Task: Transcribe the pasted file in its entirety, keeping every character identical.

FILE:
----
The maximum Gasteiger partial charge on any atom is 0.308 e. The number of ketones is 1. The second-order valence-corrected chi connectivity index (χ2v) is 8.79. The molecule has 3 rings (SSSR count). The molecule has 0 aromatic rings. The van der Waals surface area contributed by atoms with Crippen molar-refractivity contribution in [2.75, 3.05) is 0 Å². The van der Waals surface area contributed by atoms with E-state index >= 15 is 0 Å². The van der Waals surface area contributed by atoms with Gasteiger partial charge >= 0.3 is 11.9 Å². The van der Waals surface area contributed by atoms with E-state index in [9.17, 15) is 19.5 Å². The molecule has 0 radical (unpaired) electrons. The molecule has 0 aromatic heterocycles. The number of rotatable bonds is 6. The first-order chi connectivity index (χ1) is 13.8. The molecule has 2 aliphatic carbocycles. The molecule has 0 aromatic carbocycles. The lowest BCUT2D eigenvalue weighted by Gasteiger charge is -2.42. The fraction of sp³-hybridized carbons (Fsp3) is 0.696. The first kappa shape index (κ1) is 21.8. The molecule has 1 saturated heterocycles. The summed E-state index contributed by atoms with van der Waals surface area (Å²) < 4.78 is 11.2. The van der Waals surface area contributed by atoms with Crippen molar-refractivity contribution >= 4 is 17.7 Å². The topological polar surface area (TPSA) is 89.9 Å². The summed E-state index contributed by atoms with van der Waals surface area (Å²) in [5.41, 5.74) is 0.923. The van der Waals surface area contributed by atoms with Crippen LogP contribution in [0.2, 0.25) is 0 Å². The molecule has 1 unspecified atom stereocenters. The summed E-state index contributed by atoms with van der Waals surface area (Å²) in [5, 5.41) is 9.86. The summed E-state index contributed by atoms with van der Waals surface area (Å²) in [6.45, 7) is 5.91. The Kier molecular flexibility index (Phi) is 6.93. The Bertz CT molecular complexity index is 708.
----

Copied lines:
The maximum Gasteiger partial charge on any atom is 0.308 e. The number of ketones is 1. The second-order valence-corrected chi connectivity index (χ2v) is 8.79. The molecule has 3 rings (SSSR count). The molecule has 0 aromatic rings. The van der Waals surface area contributed by atoms with Crippen molar-refractivity contribution in [2.75, 3.05) is 0 Å². The van der Waals surface area contributed by atoms with E-state index >= 15 is 0 Å². The van der Waals surface area contributed by atoms with Gasteiger partial charge >= 0.3 is 11.9 Å². The van der Waals surface area contributed by atoms with E-state index in [9.17, 15) is 19.5 Å². The molecule has 0 radical (unpaired) electrons. The molecule has 0 aromatic heterocycles. The number of rotatable bonds is 6. The first-order chi connectivity index (χ1) is 13.8. The molecule has 2 aliphatic carbocycles. The molecule has 0 aromatic carbocycles. The lowest BCUT2D eigenvalue weighted by Gasteiger charge is -2.42. The fraction of sp³-hybridized carbons (Fsp3) is 0.696. The first kappa shape index (κ1) is 21.8. The molecule has 1 saturated heterocycles. The summed E-state index contributed by atoms with van der Waals surface area (Å²) < 4.78 is 11.2. The van der Waals surface area contributed by atoms with Crippen molar-refractivity contribution >= 4 is 17.7 Å². The topological polar surface area (TPSA) is 89.9 Å². The summed E-state index contributed by atoms with van der Waals surface area (Å²) in [5.41, 5.74) is 0.923. The van der Waals surface area contributed by atoms with Crippen LogP contribution in [0.2, 0.25) is 0 Å². The molecule has 1 unspecified atom stereocenters. The summed E-state index contributed by atoms with van der Waals surface area (Å²) in [5, 5.41) is 9.86. The summed E-state index contributed by atoms with van der Waals surface area (Å²) in [6.45, 7) is 5.91. The Kier molecular flexibility index (Phi) is 6.93. The Bertz CT molecular complexity index is 708.